Citing new information, groups ask Whatcom County to reverse its prior decision not to study regional transportation risks of crude by rail to local refineries

Citing new information, groups ask Whatcom County to reverse its prior decision not to study regional transportation risks of crude by rail to local refineries

BELLINGHAM, WA –In a letter submitted Wednesday, January 22, three local and one national organization asked Whatcom County officials to withdraw prior administrative determinations that allowed infrastructure projects to expand shipments of highly volatile Bakken crude by rail to Cherry Point refineries without full environmental review.

Together, BP and Phillips 66 plan to receive nearly 10 crude trains per week, each with over 100 tanker cars carrying over 10,000 tons of crude, without benefit of a full environmental study of potential impacts to the county or the state. Washington’s State Environmental Policy Act provides that regulatory agencies may withdraw a threshold determination of nonsignificance based on new information, or due to lack of material disclosure.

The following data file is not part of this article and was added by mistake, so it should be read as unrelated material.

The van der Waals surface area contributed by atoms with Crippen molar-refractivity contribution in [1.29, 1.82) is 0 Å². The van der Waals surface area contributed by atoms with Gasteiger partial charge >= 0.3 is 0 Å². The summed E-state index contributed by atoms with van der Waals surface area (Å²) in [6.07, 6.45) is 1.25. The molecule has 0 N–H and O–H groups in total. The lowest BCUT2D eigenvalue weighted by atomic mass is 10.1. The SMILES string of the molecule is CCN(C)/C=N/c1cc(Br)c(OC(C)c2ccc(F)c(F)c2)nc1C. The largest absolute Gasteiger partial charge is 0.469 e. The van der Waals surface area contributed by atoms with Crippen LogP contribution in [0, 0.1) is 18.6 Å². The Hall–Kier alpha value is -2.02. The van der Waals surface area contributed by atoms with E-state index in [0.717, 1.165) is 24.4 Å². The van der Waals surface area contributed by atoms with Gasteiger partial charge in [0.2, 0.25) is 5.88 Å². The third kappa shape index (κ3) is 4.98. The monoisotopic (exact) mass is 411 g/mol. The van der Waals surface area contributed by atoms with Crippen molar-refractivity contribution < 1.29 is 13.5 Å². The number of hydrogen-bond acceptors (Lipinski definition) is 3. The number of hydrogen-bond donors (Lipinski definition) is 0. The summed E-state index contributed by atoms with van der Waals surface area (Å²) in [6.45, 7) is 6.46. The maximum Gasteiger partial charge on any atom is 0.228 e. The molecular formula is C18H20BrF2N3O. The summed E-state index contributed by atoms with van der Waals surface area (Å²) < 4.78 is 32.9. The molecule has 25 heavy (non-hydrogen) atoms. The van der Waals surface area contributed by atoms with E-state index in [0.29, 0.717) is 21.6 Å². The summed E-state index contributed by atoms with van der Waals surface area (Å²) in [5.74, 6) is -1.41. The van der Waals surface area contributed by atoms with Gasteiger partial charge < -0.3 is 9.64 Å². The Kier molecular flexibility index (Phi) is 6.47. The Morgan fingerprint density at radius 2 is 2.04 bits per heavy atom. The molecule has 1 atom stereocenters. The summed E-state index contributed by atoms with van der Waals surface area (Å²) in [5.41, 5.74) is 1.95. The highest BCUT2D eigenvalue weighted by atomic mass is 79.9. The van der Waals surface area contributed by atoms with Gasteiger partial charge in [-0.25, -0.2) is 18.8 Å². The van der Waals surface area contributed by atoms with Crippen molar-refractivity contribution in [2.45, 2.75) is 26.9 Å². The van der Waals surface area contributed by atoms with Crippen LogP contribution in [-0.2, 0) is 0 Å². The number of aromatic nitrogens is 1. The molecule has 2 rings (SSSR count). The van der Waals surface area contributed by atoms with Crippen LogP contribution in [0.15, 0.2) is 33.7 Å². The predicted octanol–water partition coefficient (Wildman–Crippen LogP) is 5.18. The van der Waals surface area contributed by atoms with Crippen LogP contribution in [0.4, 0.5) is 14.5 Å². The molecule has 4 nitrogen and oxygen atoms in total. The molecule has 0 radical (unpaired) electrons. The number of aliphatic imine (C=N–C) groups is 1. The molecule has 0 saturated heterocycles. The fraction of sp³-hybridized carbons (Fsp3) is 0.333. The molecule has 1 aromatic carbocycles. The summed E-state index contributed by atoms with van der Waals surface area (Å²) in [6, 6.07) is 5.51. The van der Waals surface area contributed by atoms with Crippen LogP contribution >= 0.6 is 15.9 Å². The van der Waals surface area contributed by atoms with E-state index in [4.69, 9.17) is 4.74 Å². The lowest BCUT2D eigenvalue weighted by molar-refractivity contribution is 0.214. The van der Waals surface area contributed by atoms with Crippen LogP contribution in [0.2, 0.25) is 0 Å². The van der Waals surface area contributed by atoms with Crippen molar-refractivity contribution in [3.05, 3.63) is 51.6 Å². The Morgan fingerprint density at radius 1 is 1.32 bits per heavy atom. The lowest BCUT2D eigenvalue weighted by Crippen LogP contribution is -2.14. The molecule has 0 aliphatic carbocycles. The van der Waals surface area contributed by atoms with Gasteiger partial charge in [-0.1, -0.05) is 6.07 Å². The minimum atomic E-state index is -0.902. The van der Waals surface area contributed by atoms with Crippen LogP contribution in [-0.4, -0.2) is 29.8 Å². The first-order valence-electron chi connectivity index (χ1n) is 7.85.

The four organizations — Protect Whatcom, Friends of the Earth, Safeguard the South Fork, and the League of Women Voters of Bellingham/Whatcom County — have actively engaged in public education about the impacts of fossil fuel proposals in the region. In particular, they have focused on new and expanded coal export terminals proposed in Washington and British Columbia. The groups’ concerns with the CBR proposals are due to information — some of which was available but not widely known at the time of the permit applications — that has brought the public’s attention to the issue, including:

  • Bakken crude is highly volatile, even relative to other forms of crude, because of fracking techniques; 
  • Pre-2011 DOT-111 tanker cars are easily punctured, increasing risk of explosions and fires after derailment;